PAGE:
Bramson: Pop culture doesn’t know anything about life on the streets 
George Villanueva, a homeless resident, said he keeps warm at night with donated jackets and sleeping bags as well as with his own electric heater. Photo by Jackie Contreras.

    How are we portraying the situation of homelessness in the United States? Over the course of a year, a recent study by the Center for Media and Social Impact looked at 150 episodes of 50 television shows, and 5,703 news articles published by 12 news outlets to investigate this very question.

    The results of this report showed overwhelmingly that these sources primarily rely on stereotypical and inaccurate depictions of homelessness, while heavily misrepresenting the causes of why people end up unhoused and also dramatically oversimplifying how to end homelessness.

    Making matters worse, over 80% of the homeless people on the nightly sitcoms and melodramas were really nothing more than disposable props, only showing up for one episode, with few speaking lines. These people were talked about as the lead characters walked by them on the sidewalks, but never actually had the chance to tell the real story of how they ended up there.

    This lack of voice for those who actually have first-hand knowledge of their own situations has long been a troubling issue in the broader public discourse. While progressives, conservatives, NIMBYs, and YIMBYs rage about the source of our housing crisis, the people who are impacted historically get very little say in the policies and programs that are cooked up to help end the perceived problem. As a result, the proposed fixes tend to pander to masses, often missing the mark and leaning too heavily into the charity or criminalization tropes that have led us so far astray.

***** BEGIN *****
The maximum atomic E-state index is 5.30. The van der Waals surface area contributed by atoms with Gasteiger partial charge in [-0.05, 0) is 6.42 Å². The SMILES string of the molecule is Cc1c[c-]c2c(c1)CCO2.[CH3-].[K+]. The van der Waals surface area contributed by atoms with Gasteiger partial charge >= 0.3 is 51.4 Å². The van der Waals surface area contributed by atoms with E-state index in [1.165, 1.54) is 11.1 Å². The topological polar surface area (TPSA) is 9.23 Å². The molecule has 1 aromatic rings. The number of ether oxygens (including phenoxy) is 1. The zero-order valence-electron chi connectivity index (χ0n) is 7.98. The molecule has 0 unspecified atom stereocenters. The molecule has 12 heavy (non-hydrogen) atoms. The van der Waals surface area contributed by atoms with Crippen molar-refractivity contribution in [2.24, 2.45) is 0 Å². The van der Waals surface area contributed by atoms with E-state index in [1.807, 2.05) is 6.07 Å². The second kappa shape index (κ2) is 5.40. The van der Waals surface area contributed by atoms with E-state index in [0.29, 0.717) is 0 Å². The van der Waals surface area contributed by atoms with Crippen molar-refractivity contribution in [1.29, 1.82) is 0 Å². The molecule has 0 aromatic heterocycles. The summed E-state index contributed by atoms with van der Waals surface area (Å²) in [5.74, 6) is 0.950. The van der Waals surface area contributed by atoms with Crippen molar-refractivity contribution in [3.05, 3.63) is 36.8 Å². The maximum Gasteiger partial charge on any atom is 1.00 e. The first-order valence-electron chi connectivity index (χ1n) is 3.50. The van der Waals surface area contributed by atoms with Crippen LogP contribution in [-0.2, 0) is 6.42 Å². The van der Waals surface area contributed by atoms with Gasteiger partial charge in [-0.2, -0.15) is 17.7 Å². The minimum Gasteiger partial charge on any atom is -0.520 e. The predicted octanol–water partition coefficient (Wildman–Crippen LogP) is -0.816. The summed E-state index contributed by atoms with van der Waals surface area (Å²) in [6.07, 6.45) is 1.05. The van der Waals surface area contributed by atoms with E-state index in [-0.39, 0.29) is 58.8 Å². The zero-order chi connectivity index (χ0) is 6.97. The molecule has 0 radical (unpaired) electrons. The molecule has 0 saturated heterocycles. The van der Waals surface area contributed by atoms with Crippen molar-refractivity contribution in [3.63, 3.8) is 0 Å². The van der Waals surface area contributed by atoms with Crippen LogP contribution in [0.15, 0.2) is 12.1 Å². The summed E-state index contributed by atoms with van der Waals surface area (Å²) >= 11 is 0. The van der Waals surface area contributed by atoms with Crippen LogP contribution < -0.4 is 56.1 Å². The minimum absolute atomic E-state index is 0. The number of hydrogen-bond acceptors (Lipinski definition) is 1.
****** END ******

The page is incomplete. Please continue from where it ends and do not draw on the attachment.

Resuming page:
And the stakes are now being raised by loud windbags who really know the least.

    A flurry of diatribe from uninformed think pieces claim those living outside have been a part of the destruction of cities and failed gubernatorial candidates spent their numbered days on the campaign trail going so far as to place the ruin of western civilization at homeless people’s bedraggled feet. But what if — instead of the sound bite or quick quip to raise social media status and improve book sales — these same folks spent their energy uplifting the knowledge and experience of those who had actually been through the hardships?

    The reality is it’s not hard — and often extremely beneficial — to listen to people who have experienced homelessness and allow their voices to inform solutions. Here in Santa Clara County we have multiple groups, including a Lived Experience Advisory Board — consisting of members with current or past experience of homelessness who are working to evaluate the system of care and to make recommendations for improvement. By elevating this type of expertise, we’ve already started to see better outcomes in current programs and the development of more informed opportunities in the future.

    One way or another, we’re going to keep telling these stories. Why not spend the time listening to the people who know them the best so we can get it right?

    San José Spotlight columnist Ray Bramson is the Chief Impact Officer at Destination: Home, a nonprofit that works to end homelessness in Silicon Valley. His columns appear every second Monday of the month. Contact Ray at [email protected] or follow @rbramson on Twitter.

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